Please Note: This article is written for users of the following Microsoft Word versions: 2007, 2010, and 2013. If you are using an earlier version (Word 2003 or earlier), this tip may not work for you. For a version of this tip written specifically for earlier versions of Word, click here: Turning Off ScreenTips.

Turning Off ScreenTips

by Allen Wyatt
(last updated November 28, 2016)

1

ScreenTips are the small yellow boxes that appear as you position the mouse pointer over a ribbon tool or over another control on the Word program window. Some people find these ScreenTips distracting, so Microsoft provided a way for you to control whether they are displayed or not.

To turn off ScreenTips, follow these steps:

  1. Display the Word Options dialog box. (In Word 2007 click the Office button and then click Word Options. In Word 2010 and Word 2013 display the File tab of the ribbon and then click Options.)
  2. At the left side of the dialog box click on Popular (Word 2007) or General (later versions of Word). (See Figure 1.)
  3. Figure 1. The General options of the Word Options dialog box.

  4. Using the ScreenTip Style drop-down list, choose Don't Show ScreenTips.
  5. Click on OK.

WordTips is your source for cost-effective Microsoft Word training. (Microsoft Word is the most popular word processing software in the world.) This tip (12865) applies to Microsoft Word 2007, 2010, and 2013. You can find a version of this tip for the older menu interface of Word here: Turning Off ScreenTips.

Author Bio

Allen Wyatt

With more than 50 non-fiction books and numerous magazine articles to his credit, Allen Wyatt is an internationally recognized author. He is president of Sharon Parq Associates, a computer and publishing services company. ...

MORE FROM ALLEN

Duplicating Drawing Objects

Using the copy and paste techniques you already know, you can copy and paste drawing objects. In this way, you can ...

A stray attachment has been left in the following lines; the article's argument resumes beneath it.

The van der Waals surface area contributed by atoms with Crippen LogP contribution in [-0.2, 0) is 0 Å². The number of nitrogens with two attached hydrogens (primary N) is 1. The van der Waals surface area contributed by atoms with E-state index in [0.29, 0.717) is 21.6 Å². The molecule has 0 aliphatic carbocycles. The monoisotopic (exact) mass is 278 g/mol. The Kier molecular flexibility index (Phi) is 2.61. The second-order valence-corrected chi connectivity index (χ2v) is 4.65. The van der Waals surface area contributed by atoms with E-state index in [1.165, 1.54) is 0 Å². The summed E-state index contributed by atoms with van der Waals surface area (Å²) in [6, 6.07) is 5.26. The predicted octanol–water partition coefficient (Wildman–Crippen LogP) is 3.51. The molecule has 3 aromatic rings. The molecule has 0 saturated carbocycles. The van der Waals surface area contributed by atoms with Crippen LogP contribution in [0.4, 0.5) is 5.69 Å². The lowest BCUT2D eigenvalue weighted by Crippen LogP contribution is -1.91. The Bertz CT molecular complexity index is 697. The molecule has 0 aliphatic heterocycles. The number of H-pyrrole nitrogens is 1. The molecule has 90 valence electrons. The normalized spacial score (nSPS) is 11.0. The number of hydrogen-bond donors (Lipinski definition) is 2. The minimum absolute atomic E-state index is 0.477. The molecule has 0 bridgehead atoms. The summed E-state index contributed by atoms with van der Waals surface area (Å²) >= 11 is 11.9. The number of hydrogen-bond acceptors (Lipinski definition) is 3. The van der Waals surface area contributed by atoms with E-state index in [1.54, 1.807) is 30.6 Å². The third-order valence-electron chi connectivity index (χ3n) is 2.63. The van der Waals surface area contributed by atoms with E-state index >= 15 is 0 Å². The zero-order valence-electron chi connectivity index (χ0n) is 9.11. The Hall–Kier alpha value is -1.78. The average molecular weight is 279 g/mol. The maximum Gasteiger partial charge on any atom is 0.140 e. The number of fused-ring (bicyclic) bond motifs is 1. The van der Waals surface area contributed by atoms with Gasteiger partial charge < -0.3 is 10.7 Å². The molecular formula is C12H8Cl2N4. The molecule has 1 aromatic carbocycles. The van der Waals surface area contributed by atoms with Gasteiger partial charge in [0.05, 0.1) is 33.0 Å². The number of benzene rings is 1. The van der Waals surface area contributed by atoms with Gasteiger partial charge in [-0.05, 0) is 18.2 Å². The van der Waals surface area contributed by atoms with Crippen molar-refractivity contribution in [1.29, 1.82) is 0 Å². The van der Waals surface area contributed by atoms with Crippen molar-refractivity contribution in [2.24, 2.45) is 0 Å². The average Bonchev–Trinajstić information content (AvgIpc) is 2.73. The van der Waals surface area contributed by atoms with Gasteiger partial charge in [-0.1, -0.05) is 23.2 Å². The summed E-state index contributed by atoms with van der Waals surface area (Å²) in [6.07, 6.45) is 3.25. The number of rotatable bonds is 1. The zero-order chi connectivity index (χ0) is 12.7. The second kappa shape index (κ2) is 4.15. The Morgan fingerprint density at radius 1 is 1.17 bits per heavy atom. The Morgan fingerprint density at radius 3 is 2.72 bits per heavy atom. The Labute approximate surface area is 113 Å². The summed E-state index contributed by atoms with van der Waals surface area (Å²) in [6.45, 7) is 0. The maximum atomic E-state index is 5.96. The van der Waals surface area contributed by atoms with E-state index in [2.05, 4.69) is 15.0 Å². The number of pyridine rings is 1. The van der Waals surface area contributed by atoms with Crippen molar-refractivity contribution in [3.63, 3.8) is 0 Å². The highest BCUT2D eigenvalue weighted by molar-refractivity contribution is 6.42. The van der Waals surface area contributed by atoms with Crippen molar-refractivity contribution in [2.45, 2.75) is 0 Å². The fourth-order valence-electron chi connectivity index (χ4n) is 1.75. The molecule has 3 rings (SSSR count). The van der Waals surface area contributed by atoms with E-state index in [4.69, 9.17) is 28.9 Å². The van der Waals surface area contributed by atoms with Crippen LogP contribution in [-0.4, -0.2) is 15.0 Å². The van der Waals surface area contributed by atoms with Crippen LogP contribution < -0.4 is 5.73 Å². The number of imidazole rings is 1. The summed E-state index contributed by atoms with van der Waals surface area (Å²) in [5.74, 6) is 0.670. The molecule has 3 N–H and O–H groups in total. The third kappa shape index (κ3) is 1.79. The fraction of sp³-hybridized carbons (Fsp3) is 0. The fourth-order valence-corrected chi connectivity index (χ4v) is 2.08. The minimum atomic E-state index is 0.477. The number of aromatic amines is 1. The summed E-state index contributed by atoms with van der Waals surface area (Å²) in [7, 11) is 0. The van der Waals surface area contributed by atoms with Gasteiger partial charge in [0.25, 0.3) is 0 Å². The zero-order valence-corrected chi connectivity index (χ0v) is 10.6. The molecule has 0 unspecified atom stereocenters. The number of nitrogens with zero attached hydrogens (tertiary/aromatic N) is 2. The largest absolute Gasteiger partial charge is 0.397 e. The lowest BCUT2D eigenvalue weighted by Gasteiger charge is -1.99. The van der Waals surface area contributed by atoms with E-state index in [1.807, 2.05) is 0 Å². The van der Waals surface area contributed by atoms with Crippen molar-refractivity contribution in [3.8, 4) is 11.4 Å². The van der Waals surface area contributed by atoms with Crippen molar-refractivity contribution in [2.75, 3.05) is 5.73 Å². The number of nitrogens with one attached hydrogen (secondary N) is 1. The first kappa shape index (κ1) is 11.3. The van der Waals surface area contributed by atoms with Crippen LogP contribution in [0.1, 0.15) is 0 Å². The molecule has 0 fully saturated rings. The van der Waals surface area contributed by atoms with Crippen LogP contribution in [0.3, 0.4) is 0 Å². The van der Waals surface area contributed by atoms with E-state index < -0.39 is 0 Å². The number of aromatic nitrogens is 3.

Discover More

Condensing Figure Caption References

Word can automatically add captions to your figures. You can then reference those captions from within your document. If ...

Discover More

Getting Audible Feedback

You can add a bit of sound to your editing tasks by turning on Word's sound capabilities. This tip shows where this ...

Discover More

The First and Last Word on Word! Bestselling For Dummies author Dan Gookin puts his usual fun and friendly candor back to work to show you how to navigate Word 2013. Spend more time working and less time trying to figure it all out! Check out Word 2013 For Dummies today!

More WordTips (ribbon)

Displaying the Full Ribbon

The ribbon, displayed at the top of the Word window, is very handy with all the tools it allows you to access, but it can ...

Discover More

Nifty Zooming with the Mouse

Want to use the mouse to control the zoom level for your document? You can do it by combining your mouse use with the ...

Discover More

Page Layout Zoom Settings

The zoom setting at which you view a document can sometimes be saved with a document. This tip explains how the zoom ...

Discover More
Subscribe

FREE SERVICE: Get tips like this every week in WordTips, a free productivity newsletter. Enter your address and click "Subscribe."

View most recent newsletter.

Comments

If you would like to add an image to your comment (not an avatar, but an image to help in making the point of your comment), include the characters [{fig}] in your comment text. You’ll be prompted to upload your image when you submit the comment. Maximum image size is 6Mpixels. Images larger than 600px wide or 1000px tall will be reduced. Up to three images may be included in a comment. All images are subject to review. Commenting privileges may be curtailed if inappropriate images are posted.

What is two more than 9?

2015-04-15 15:55:42

Catwalker

This tip did not remove the boxes that pop up when I'm using 'track changes.' (The other occasions where these pop-ups occur are helpful (e.g, the URL for links embedded in text), but in Track Changes, the box pops up obscuring the text I'm trying to read, saying exactly what the text I'm reading says. Who programs these 'features' anyway?
Is there another way to turn these off?
I can send a screenshot if it's not clear what I'm talking about.


This Site

Got a version of Word that uses the ribbon interface (Word 2007 or later)? This site is for you! If you use an earlier version of Word, visit our WordTips site focusing on the menu interface.

Newest Tips
Subscribe

FREE SERVICE: Get tips like this every week in WordTips, a free productivity newsletter. Enter your address and click "Subscribe."

(Your e-mail address is not shared with anyone, ever.)

View the most recent newsletter.